Walkspace, an organisation that's dedicated to enhancing public spaces, recently collaborated with us at ENI for several street projects in the Christchurch CBD that are intended to help with the City's rebuild and contribute to the facelift. Picnic benches and an ode to paradise ducks and kereru at the Margaret Mahy Playground, shade sails in New Brighton, and several installations at Evolution Square are some of the examples.

The designs are initially delivered to us as a CAD model. This means we need to make some adjustments for manufacture, and we work with them on a modified design so they can be built with greater ease and less cost. We continue to collaborate with Walkspace from design through to production, especially during the installation phase.

One of the main ideas behind the designs has been to create a communal space that helps entice people back into the CBD. The installations in Evolution Square are a good example of this, from colourful bleachers for people to sit on, to handrails, information signage and large garden planters. They provide a central focus point that encourages people to stop and look, and to sit and observe.

Evolution Square

As mentioned, we've been able to come up with more economical ways to manufacture the designs. For example, the handrail in Evolution Square was originally designed as a solid piece of 16mm flatbar steel. We were able to offer some design innovation that changed the design to a folded, 5mm profile instead, which was cheaper to produce but still retained the look and feel of the original concept.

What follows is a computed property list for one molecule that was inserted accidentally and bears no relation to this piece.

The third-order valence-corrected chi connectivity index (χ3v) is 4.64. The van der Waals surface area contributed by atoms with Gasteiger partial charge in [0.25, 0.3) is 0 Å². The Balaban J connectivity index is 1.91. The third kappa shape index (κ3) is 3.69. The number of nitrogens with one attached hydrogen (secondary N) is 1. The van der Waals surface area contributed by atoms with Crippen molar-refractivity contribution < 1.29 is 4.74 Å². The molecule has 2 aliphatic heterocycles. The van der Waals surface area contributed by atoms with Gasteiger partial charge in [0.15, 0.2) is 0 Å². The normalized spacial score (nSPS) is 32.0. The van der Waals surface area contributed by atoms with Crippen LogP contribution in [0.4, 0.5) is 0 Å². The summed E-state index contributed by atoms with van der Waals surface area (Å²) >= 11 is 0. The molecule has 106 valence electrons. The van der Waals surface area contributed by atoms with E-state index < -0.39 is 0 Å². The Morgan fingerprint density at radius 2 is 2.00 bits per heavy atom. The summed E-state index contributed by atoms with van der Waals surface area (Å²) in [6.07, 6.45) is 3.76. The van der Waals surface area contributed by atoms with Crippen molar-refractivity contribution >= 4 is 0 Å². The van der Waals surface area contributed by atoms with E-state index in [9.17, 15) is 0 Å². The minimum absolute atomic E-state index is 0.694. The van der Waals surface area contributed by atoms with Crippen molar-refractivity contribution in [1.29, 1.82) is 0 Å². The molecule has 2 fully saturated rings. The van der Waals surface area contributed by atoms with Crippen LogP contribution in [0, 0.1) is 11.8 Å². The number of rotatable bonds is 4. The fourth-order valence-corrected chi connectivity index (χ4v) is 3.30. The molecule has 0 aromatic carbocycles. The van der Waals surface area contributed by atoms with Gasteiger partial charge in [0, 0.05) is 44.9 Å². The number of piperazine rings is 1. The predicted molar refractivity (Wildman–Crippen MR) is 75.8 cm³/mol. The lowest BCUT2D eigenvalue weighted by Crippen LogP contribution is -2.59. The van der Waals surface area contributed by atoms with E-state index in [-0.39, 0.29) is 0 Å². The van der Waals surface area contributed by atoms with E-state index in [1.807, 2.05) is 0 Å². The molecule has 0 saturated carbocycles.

The same was true of the bleachers in Evolution Square. Originally intended to be fully galvanised, we were able to come up with a compromise of aluminium and galvanised that helped to save on costs, as well as the physical weight of the bleachers.

The tribute to ducks and kereru at the Margaret Mahy Playground was another project ENI had a significant amount of design input into. Then the manufacturing challenge was to create the folded-angle 'look', and enable them to be ground-mounted.

The tribute to ducks and kereru

This has all been part of the overall effort to lift the aesthetic qualities of the CBD and encourage Christchurch residents, and people from around New Zealand and the world to return to the city and see the changes taking place, the positive effects of the rebuild. Because it's been mostly a building site since the earthquakes, with a sea of road cones sometimes making travel difficult, there's been a tendency to avoid the CBD unless necessary. Working with Walkspace, we've been part of an effort to improve the look and feel of the CBD, to attract people back and give them communal spaces that are pleasing to the eye.

Not only that, but the locations of the installations all tie in together. They form a kind of 'walkthrough' that leads people through the CBD. From the hospital through to the Margaret Mahy Playground, and then links through High Street and Montreal Street, there are interesting and aesthetically pleasing designs and installations to accompany walkers.

If you’d like to find out more about the work that went into the Christchurch CBD projects, or would like to chat with someone about how ENI can help with your upcoming project, contact us today.